Six Criteria for Military Intervention: Proportional Means and Reasonable Prospect
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In this entry I explore fourth and fifth criteria for military intervention, which are to determine whether the international community can supply adequate means and whether the intervention can bring more good than harm.
4 and 5 Criteria: Proportional means and reasonable prospect
Proportional means and reasonable prospect are intertwined ideas that can be looked at together. Reasonable prospect means that after intervention the situation in the country must be better than if the intervention never took place. The success of the operation can most likely be assured if the intervening force has proportional means – meaning that it dominates the local force – and if a clear mandate is combined with a strong strategy.
The amount of personnel on the ground, their military equipment, and training should be adequate to match the scale of the crisis. It is the case that well-equipped and professionally trained peacekeepers that outnumber the opposition will have better chances of challenging local forces. At the same time the intervening force must not be excessive – intervention is different from full scale war. Proportional means would put a constraint on the use of force, which should be minimized during humanitarian interventions.
Coupled with proportional means, a clear mandate authorized by the UN Security Council containing detailed instructions on what exactly can and cannot be done on the ground will manage the expectations of all parties to the conflict, reduce criticism, and assure more support among UN Member States. Governments that contribute their forces to an operation will have a better idea of what personnel to send and will be more cooperative once they know what to expect on the ground.
Recent events highlight the importance of having a clear mandate. During voting on resolution 1973 on Libya, Russia remarked that the resolution didn’t provide any clarity on how the no-fly zone would be enforced, the rules of engagement, and what limits on the use of force there would be. As a result, both Russia and China abstained from voting on this resolution, which was adopted. During the operation the alliance then morphed the original mission of saving civilians into one of a bringing about a regime change. The operation in Libya thus exceeded its mandate and the norm of the responsibility to protect was damaged in the eyes of some nations, including China and Russia. This is partly responsible for the failure on the part of the Security Council to take any decisive actions on Syria – Russia now suspects Western nations of pushing their own geopolitical agendas in Syria. Such excess of UN mandate as in Libya might have jeopardized the concept of the responsibility to protect and pushed more countries away from arriving at a solid agreement on the practical implementations of military interventions.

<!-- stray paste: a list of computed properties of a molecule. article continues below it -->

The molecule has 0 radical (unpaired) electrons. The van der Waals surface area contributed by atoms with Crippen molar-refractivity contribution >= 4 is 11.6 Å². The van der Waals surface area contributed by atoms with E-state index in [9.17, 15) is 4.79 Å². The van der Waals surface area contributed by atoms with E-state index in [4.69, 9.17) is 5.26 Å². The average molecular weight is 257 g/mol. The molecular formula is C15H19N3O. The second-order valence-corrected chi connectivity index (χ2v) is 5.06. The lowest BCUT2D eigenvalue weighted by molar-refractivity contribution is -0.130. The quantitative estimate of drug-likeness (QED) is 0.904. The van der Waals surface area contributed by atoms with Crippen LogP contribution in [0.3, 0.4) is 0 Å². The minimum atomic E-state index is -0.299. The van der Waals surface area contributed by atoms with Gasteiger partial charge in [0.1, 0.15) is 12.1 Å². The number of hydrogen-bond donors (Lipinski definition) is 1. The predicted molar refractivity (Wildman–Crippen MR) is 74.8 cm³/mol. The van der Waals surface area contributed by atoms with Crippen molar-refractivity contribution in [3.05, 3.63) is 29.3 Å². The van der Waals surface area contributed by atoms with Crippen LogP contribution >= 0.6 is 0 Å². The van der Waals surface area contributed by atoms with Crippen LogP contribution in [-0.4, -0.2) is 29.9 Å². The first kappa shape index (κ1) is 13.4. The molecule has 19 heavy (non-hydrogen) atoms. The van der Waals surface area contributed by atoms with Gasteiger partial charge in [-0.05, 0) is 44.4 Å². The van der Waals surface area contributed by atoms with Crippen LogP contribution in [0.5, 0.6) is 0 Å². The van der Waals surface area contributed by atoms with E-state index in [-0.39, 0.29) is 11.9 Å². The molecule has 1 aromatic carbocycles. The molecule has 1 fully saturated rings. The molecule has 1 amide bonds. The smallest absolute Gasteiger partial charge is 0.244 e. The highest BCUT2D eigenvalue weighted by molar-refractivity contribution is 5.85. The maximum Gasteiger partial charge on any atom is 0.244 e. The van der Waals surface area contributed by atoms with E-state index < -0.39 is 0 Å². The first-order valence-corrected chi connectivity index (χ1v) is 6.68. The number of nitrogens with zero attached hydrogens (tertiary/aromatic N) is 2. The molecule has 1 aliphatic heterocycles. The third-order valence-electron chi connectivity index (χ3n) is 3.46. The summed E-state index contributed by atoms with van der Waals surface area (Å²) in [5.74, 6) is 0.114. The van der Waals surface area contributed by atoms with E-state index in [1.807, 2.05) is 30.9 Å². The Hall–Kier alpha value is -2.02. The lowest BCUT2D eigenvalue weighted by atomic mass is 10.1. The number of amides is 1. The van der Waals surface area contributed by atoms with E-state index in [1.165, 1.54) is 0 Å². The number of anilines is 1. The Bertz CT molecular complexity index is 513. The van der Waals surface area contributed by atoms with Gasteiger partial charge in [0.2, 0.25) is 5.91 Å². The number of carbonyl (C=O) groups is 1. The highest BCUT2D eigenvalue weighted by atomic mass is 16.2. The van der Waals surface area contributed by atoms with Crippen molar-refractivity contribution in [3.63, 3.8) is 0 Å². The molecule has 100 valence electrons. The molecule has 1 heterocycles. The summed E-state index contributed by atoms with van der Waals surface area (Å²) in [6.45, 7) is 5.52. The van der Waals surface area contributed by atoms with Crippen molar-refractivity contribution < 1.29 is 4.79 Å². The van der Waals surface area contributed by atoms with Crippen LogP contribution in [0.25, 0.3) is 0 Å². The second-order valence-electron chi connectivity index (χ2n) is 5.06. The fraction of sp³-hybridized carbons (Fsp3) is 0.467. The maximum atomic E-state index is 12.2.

Additionally, having a clear mandate helps to manage the expectations of the local population. When UN peacemakers usually arrive at an arena of conflict with a pledge to bring peace, the local population sees them as saviors and places high hopes on them. After this point any discussion about a lack of resources, insufficient funding, poorly trained personnel and limited mandate is seen as a letdown. Communicating a clear mandate to the local population from the beginning will help alleviate this situation.
The key factor to success in military intervention is having a coherent strategy. It is a powerful tool in linking proportional means to achieving humanitarian ends. To develop a coherent strategy much factual and verifiable information about the situation on the ground needs to be gathered.
Proportional means, a clear mandate and a coherent strategy are elements that can have a significant influence over the outcome of a military intervention. If these elements are missing the humanitarian intervention could waste lives and enormous resources, and even further aggravate situation on the ground.
 U.N. Security Council, 6498 th meeting. Verbatim record (S/PV.6498). 17 March 2011. http://daccess-dds-ny.un.org/doc/UNDOC/PRO/N11/267/18/PDF/N1126718.pdf?OpenElement (Accessed 22 October 2012).
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